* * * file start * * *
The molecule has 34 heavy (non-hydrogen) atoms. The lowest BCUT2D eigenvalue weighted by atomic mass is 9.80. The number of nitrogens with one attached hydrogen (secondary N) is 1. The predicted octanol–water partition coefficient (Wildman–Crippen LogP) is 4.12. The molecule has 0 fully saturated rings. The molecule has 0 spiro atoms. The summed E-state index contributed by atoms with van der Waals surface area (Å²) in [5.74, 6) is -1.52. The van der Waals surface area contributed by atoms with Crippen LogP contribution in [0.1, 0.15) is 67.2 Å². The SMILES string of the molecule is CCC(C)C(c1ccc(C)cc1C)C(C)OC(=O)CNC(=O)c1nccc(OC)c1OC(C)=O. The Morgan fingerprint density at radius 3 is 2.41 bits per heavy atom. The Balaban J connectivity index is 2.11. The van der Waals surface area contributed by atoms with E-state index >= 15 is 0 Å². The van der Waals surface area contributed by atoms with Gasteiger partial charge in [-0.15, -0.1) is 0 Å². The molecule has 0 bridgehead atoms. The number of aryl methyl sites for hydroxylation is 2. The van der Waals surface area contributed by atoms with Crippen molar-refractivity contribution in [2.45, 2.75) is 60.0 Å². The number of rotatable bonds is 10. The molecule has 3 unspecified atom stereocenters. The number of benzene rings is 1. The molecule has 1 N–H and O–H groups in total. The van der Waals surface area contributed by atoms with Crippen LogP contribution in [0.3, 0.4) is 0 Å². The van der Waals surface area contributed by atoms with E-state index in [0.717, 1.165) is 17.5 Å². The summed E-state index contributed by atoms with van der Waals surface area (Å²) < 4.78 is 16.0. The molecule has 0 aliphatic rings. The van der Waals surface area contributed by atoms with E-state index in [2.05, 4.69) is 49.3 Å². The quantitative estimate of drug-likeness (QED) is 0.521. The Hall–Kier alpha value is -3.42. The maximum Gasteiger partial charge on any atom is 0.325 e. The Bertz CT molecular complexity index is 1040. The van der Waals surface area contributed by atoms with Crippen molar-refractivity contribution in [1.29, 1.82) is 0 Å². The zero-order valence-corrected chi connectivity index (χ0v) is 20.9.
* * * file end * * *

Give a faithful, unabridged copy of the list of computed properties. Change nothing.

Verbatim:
The molecule has 34 heavy (non-hydrogen) atoms. The lowest BCUT2D eigenvalue weighted by atomic mass is 9.80. The number of nitrogens with one attached hydrogen (secondary N) is 1. The predicted octanol–water partition coefficient (Wildman–Crippen LogP) is 4.12. The molecule has 0 fully saturated rings. The molecule has 0 spiro atoms. The summed E-state index contributed by atoms with van der Waals surface area (Å²) in [5.74, 6) is -1.52. The van der Waals surface area contributed by atoms with Crippen LogP contribution in [0.1, 0.15) is 67.2 Å². The SMILES string of the molecule is CCC(C)C(c1ccc(C)cc1C)C(C)OC(=O)CNC(=O)c1nccc(OC)c1OC(C)=O. The Morgan fingerprint density at radius 3 is 2.41 bits per heavy atom. The Balaban J connectivity index is 2.11. The van der Waals surface area contributed by atoms with E-state index >= 15 is 0 Å². The van der Waals surface area contributed by atoms with Gasteiger partial charge in [-0.15, -0.1) is 0 Å². The molecule has 0 bridgehead atoms. The number of aryl methyl sites for hydroxylation is 2. The van der Waals surface area contributed by atoms with Crippen molar-refractivity contribution in [2.45, 2.75) is 60.0 Å². The number of rotatable bonds is 10. The molecule has 3 unspecified atom stereocenters. The number of benzene rings is 1. The molecule has 1 N–H and O–H groups in total. The van der Waals surface area contributed by atoms with Crippen LogP contribution in [0.3, 0.4) is 0 Å². The van der Waals surface area contributed by atoms with E-state index in [0.717, 1.165) is 17.5 Å². The summed E-state index contributed by atoms with van der Waals surface area (Å²) < 4.78 is 16.0. The molecule has 0 aliphatic rings. The van der Waals surface area contributed by atoms with E-state index in [2.05, 4.69) is 49.3 Å². The quantitative estimate of drug-likeness (QED) is 0.521. The Hall–Kier alpha value is -3.42. The maximum Gasteiger partial charge on any atom is 0.325 e. The Bertz CT molecular complexity index is 1040. The van der Waals surface area contributed by atoms with Crippen molar-refractivity contribution in [1.29, 1.82) is 0 Å². The zero-order valence-corrected chi connectivity index (χ0v) is 20.9.